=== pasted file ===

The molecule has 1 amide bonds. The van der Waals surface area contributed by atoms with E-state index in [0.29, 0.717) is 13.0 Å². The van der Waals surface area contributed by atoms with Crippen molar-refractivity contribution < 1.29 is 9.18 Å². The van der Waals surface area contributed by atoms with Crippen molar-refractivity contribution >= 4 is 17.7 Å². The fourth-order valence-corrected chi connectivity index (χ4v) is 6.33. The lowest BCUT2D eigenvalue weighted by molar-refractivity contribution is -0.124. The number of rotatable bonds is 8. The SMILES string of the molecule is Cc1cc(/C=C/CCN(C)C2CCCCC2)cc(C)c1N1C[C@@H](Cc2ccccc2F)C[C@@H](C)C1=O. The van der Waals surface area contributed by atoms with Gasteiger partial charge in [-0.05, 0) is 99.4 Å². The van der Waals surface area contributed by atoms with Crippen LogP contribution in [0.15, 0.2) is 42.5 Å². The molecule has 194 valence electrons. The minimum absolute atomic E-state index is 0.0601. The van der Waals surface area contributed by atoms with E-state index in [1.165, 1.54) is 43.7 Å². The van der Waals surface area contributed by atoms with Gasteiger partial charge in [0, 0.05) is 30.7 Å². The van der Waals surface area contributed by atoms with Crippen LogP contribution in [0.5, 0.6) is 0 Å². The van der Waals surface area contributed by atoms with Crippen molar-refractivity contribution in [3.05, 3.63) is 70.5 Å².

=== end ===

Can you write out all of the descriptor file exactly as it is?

The molecule has 1 amide bonds. The van der Waals surface area contributed by atoms with E-state index in [0.29, 0.717) is 13.0 Å². The van der Waals surface area contributed by atoms with Crippen molar-refractivity contribution < 1.29 is 9.18 Å². The van der Waals surface area contributed by atoms with Crippen molar-refractivity contribution >= 4 is 17.7 Å². The fourth-order valence-corrected chi connectivity index (χ4v) is 6.33. The lowest BCUT2D eigenvalue weighted by molar-refractivity contribution is -0.124. The number of rotatable bonds is 8. The SMILES string of the molecule is Cc1cc(/C=C/CCN(C)C2CCCCC2)cc(C)c1N1C[C@@H](Cc2ccccc2F)C[C@@H](C)C1=O. The van der Waals surface area contributed by atoms with Gasteiger partial charge in [-0.05, 0) is 99.4 Å². The van der Waals surface area contributed by atoms with Crippen LogP contribution in [0.15, 0.2) is 42.5 Å². The molecule has 194 valence electrons. The minimum absolute atomic E-state index is 0.0601. The van der Waals surface area contributed by atoms with E-state index in [1.165, 1.54) is 43.7 Å². The van der Waals surface area contributed by atoms with Gasteiger partial charge in [0, 0.05) is 30.7 Å². The van der Waals surface area contributed by atoms with Crippen LogP contribution in [0.5, 0.6) is 0 Å². The van der Waals surface area contributed by atoms with Crippen molar-refractivity contribution in [3.05, 3.63) is 70.5 Å².